Christmas is coming and it is ‘Candle Making Day’ today. Time to use all the wax we and all our family and friends have collected throughout the year.
First job is to assemble the moulds.
There are different sizes of wicks to use depending on what type of wax is being used and what diameter of candle is wanted.
Today we are using 3 x 18P (20 m) wick, which we purchased online from www.4candles.co.uk good for making 75 mm diameter candles, this wick is also good when using old recycled wax or paraffin wax. www.4candles.co.uk have a good chart and an easy to follow guide online, very helpful for people new to candle making.
First feed the wick through what will be the top of the candle, which is the small hole at the base of the mould, leaving about two centimeters of wick poking through and secure this with a piece of blue tack.
Take the wick and cut it slightly longer than the length of the mould, thread a standard sustainer, which is the little silver round cap onto the wick, you can thread it both ways but it is much harder to thread it tube side first than flat side first and either way works well. The sustainer is very important and must be used, it is the bit that snubs out the wick at the end of the candle life.
Then take a candle wick pin and push it through the end of the wick, rest this across the rim of the mould.
We put the double boiler onto the Rayburn and heated the water in the bottom pan to boiling, we added the used wax to the top jug and let it heat until all the the wax melted. GD put twine over the pan to keep the jug sunk in the water a bit when there was only a bit of wax left and the pan was light, but you must be very careful if you do this so as not to let the twine fall on to the heat and catch fire.
When ready take a conical sieve and strain the wax into a pouring jug, any debris will collect in the sieve. You have to move quickly as the wax will begin to cool and solidify as soon as it is off the heat.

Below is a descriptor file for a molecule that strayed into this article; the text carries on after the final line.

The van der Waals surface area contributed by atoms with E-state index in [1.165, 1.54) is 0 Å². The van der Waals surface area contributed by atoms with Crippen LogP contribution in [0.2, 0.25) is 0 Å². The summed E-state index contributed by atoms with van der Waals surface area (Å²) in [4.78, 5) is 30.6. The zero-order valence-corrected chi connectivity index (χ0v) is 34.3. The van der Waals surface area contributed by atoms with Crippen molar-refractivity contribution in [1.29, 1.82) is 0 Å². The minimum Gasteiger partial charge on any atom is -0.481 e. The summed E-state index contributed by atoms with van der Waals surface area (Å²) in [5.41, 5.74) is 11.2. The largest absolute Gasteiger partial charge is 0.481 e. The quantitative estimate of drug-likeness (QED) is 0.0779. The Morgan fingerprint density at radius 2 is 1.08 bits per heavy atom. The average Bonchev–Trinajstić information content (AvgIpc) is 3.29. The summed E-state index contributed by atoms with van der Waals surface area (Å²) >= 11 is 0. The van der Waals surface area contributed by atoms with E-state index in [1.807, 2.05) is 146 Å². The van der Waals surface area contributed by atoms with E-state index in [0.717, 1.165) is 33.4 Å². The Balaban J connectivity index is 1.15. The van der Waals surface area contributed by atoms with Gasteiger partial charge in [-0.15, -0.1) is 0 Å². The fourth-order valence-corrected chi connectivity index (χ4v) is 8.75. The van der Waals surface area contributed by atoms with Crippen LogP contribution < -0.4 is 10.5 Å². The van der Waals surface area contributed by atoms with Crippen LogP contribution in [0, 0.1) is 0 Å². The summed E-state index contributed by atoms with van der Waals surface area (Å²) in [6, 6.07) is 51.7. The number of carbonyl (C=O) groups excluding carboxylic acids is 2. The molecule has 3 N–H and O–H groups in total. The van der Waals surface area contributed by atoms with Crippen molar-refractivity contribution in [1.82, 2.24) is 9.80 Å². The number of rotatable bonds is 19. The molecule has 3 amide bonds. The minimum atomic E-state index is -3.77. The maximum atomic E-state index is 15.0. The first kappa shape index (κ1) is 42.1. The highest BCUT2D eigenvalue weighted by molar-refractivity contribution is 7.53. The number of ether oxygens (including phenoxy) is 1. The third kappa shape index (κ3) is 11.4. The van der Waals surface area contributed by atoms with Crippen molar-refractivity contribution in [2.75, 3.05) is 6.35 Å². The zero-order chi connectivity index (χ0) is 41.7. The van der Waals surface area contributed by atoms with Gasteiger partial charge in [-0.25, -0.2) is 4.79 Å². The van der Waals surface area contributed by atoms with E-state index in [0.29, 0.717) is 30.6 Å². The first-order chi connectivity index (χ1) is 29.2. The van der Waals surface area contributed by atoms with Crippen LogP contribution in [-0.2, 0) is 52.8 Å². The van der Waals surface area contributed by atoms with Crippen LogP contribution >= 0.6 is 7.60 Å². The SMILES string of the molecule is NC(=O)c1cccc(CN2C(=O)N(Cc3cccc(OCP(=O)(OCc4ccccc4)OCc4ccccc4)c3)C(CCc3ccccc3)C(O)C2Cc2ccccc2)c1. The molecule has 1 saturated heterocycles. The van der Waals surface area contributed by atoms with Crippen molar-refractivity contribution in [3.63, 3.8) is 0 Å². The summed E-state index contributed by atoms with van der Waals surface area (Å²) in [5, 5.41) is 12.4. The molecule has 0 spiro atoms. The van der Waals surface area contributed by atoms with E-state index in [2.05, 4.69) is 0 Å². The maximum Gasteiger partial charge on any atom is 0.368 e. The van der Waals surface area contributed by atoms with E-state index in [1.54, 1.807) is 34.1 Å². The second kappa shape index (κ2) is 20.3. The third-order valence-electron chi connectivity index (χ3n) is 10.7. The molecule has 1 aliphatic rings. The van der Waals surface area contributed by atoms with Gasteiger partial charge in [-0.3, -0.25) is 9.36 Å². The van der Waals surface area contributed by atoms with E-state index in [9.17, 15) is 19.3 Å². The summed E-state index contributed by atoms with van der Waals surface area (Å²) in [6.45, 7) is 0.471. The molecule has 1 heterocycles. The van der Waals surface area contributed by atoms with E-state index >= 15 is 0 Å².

Once you have the filtered wax pour it into your mould making sure the disc is completely covered.
Before the final top up remove the pin from the wick across the rim of the mould and trim the excess wick there which will be at the base of the candle.
It is important to stay with the process throughout and not leave heating wax melting by itself. Any spilt wax can be left to harden before trying to clean it as it will harden and scrape off surfaces easier when cooled.
The wax in the mould will shrink on cooling and will need a top up with fresh melted wax, which can be up to three times, to make sure the mould is full and the disc is covered.
It is not essential to have metal moulds, we are experimenting today using a pringles tub, some people have used lined milk cartons with good results, but you must be sure to use a container that will not melt, crack or leak the hot wax.
We are mostly making standard pillar candles today, but we do have some coloured and some scented wax to make a few special gift candles as well. You can get new wax, dyes, scented oils and such like from a candle making supplier.
pic above- some candles using scrap coloured wax and scented residues..
We love making candles and make lots for gifts at Christmas, we mainly use recycled wax but are looking forward to making some beeswax candles and some dipping candles soon.
The moulds are left after the final topping up to cool overnight. Remove the blue tac. The wax will have shrunk back very slightly overnight allowing the candle to slip away from the mould. Should there be a stubborn one place it in the fridge, chill and try again.Trim the wick at the top of the candle to about 1 cm.
Picture above shows the turned out candles still waiting to have their wicks trimmed.
These have a speckledy appearance on the top as we like to leave some like this, this effect is achieved by only filtering the candle wax once when removing the debris from the old melted wax. If you don’t want this effect filter the wax until pure.
Once you have your candle there are candle paints, crayons and decoration that can be added.
Picture above shows the finished candles baring trimming the wicks. The pringle experiment worked, see the tall candle far right.
Candles can be dressed with coloured cord and leaves etc., but these can be flammable and should be removed before lightening.
Once when GD was just beginning to make candles he added lots of lavender seed to the wax and when lit the whole candle burst into flames fueled by the oil from the seed and valentines day was nearly much hotter than GD had anticipated !.
pic above- another batch finished.